Prepare for Emergencies As September is National Preparedness Month
September marks the end of summer. Schools resume. It’s the middle of hurricane season. September is National Preparedness Month.
There is always the possibility of public health emergencies. These may include fires, tornados, hurricanes, floods, acts of terrorism, and the threat of pandemic influenza. It is important for preparedness to begin with each individual.
The Centers for Disease Control and Prevention (CDC) and the American Red Cross are both great sources for answers to questions and guidance in putting together family emergency kits and plans.
If disaster strikes your community, you might not have access to food, water, or electricity for some time. Now is the time to prepare.
It is recommended that you have two weeks of water and food supplies for each member of the family. Don’t forget the pets and livestock.
A well stocked pantry can work as an emergency food supply. You can use the canned goods, dry mixes, and other staples from your pantry shelves.
In figuring the amount of water to stock, remember that a normally active person needs to drink at least 2 quarts (a half gallon) of water each day. More will be needed for food preparation and hygiene. Store at least an additional half-gallon per person, per day for this.
Store at least a 3-day supply and consider storing a two-week supply of water for each member of your family. If you are unable to store this much, store as much as you can. You can reduce the amount of water your body needs by reducing activity and staying cool.
In addition to food and water, a disaster supplies kit should have include the following:
* Items for infants - including formula, diapers, bottles, pacifiers, powdered milk and medications not requiring refrigeration
* Items for seniors, disabled persons or anyone with serious allergies - including special foods, denture items, extra eyeglasses, hearing aid batteries, prescription and non-prescription medications that are regularly used, inhalers and other essential equipment.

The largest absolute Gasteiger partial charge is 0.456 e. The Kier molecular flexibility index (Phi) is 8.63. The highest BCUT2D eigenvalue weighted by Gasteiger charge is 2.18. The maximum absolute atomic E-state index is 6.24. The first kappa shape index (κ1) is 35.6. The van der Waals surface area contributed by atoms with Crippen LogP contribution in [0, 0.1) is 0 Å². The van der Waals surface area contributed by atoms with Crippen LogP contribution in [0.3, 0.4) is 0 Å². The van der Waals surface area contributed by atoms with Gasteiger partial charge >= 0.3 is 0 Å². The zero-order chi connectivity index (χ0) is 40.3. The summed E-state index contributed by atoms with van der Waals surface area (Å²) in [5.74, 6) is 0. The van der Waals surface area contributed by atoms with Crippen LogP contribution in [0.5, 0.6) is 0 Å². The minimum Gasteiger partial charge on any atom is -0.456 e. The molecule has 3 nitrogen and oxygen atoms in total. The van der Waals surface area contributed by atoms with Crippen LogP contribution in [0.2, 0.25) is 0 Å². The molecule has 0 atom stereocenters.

* Kitchen accessories - a manual can opener; mess kits or disposable cups, plates and utensils; utility knife; sugar and salt; aluminum foil and plastic wrap; re-sealable plastic bags
* A portable, battery-powered radio or television and extra, fresh batteries
* Several flashlights and extra, fresh batteries
* A first aid kit
* One complete change of clothing and footwear for each person - including sturdy work shoes or boots, raingear and other items adjusted for the season, such as hats and gloves, thermal underwear, sunglasses, dust masks
* Blankets or a sleeping bag for each person
* Sanitation and hygiene items - shampoo, deodorant, toothpaste, toothbrushes, comb and brush, lip balm, sunscreen, contact lenses and supplies and any medications regularly used, toilet paper, towelettes, soap, hand sanitizer, liquid detergent, feminine supplies, plastic garbage bags (heavy-duty) and ties (for personal sanitation uses), medium-sized plastic bucket with tight lid, disinfectant, household chlorine bleach
* Other essential items - paper, pencil, needles, thread, small A-B-C-type fire extinguisher, medicine dropper, whistle, emergency preparedness manual
* Entertainment - including games and books, favorite dolls and stuffed animals for small children
* A map of the area marked with places you could go and their telephone numbers
* An extra set of keys and ids - including keys for cars and any properties owned and copies of driver's licenses, passports and work identification badges
* Cash and coins and copies of credit cards
* Copies of medical prescriptions
* Matches in a waterproof container
* A small tent, compass and shovel
If this seems overwhelming, consider purchasing a kit from the Red Cross and adding to it. This will help you and them as the proceeds from the sale go directly back into supporting the mission of the organization. Over the last few months, the Red Cross has responded to meet the needs of thousands of disaster victims affected by severe summer floods in nine different states; every dollar helps.
Personal & Family Preparedness Education
Federal Centers for Disease Control and Prevention
CDC Pandemic Influenza Individual Preparedness
American Red Cross